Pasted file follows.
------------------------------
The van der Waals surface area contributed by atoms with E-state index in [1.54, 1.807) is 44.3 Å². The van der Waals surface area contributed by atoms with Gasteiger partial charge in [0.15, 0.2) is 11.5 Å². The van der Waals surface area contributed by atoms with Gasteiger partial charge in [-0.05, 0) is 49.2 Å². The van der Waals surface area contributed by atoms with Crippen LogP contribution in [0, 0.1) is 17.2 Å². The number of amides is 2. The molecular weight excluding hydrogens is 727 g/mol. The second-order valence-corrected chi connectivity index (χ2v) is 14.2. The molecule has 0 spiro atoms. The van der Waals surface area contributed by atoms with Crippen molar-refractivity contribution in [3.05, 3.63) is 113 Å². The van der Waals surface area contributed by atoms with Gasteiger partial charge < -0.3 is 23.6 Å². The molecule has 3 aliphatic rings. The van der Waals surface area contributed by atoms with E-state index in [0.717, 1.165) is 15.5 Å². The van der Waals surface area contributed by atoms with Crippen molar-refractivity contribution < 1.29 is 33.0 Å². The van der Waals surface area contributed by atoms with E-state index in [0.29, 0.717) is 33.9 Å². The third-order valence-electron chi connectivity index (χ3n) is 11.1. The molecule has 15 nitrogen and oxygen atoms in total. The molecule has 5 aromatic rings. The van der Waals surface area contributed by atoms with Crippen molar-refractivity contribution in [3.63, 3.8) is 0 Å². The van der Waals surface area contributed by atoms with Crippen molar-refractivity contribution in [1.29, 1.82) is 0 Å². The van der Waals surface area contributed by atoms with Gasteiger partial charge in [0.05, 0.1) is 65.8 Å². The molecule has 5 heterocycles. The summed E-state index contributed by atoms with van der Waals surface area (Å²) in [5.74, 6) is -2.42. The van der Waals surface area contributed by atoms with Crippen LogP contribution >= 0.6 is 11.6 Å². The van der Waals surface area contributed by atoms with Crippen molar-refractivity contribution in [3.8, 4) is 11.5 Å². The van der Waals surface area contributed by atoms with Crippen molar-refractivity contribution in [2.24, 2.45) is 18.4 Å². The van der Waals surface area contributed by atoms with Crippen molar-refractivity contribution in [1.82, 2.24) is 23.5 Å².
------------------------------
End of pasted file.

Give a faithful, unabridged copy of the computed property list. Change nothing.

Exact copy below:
The van der Waals surface area contributed by atoms with E-state index in [1.54, 1.807) is 44.3 Å². The van der Waals surface area contributed by atoms with Gasteiger partial charge in [0.15, 0.2) is 11.5 Å². The van der Waals surface area contributed by atoms with Gasteiger partial charge in [-0.05, 0) is 49.2 Å². The van der Waals surface area contributed by atoms with Crippen LogP contribution in [0, 0.1) is 17.2 Å². The number of amides is 2. The molecular weight excluding hydrogens is 727 g/mol. The second-order valence-corrected chi connectivity index (χ2v) is 14.2. The molecule has 0 spiro atoms. The van der Waals surface area contributed by atoms with Crippen molar-refractivity contribution in [3.05, 3.63) is 113 Å². The van der Waals surface area contributed by atoms with Gasteiger partial charge < -0.3 is 23.6 Å². The molecule has 3 aliphatic rings. The van der Waals surface area contributed by atoms with E-state index in [0.717, 1.165) is 15.5 Å². The van der Waals surface area contributed by atoms with Crippen molar-refractivity contribution < 1.29 is 33.0 Å². The van der Waals surface area contributed by atoms with E-state index in [0.29, 0.717) is 33.9 Å². The third-order valence-electron chi connectivity index (χ3n) is 11.1. The molecule has 15 nitrogen and oxygen atoms in total. The molecule has 5 aromatic rings. The van der Waals surface area contributed by atoms with Crippen molar-refractivity contribution in [3.63, 3.8) is 0 Å². The van der Waals surface area contributed by atoms with Crippen molar-refractivity contribution in [1.29, 1.82) is 0 Å². The van der Waals surface area contributed by atoms with Gasteiger partial charge in [0.05, 0.1) is 65.8 Å². The molecule has 5 heterocycles. The summed E-state index contributed by atoms with van der Waals surface area (Å²) in [5.74, 6) is -2.42. The van der Waals surface area contributed by atoms with Crippen LogP contribution >= 0.6 is 11.6 Å². The van der Waals surface area contributed by atoms with Crippen molar-refractivity contribution in [3.8, 4) is 11.5 Å². The van der Waals surface area contributed by atoms with Crippen molar-refractivity contribution in [2.24, 2.45) is 18.4 Å². The van der Waals surface area contributed by atoms with Crippen molar-refractivity contribution in [1.82, 2.24) is 23.5 Å².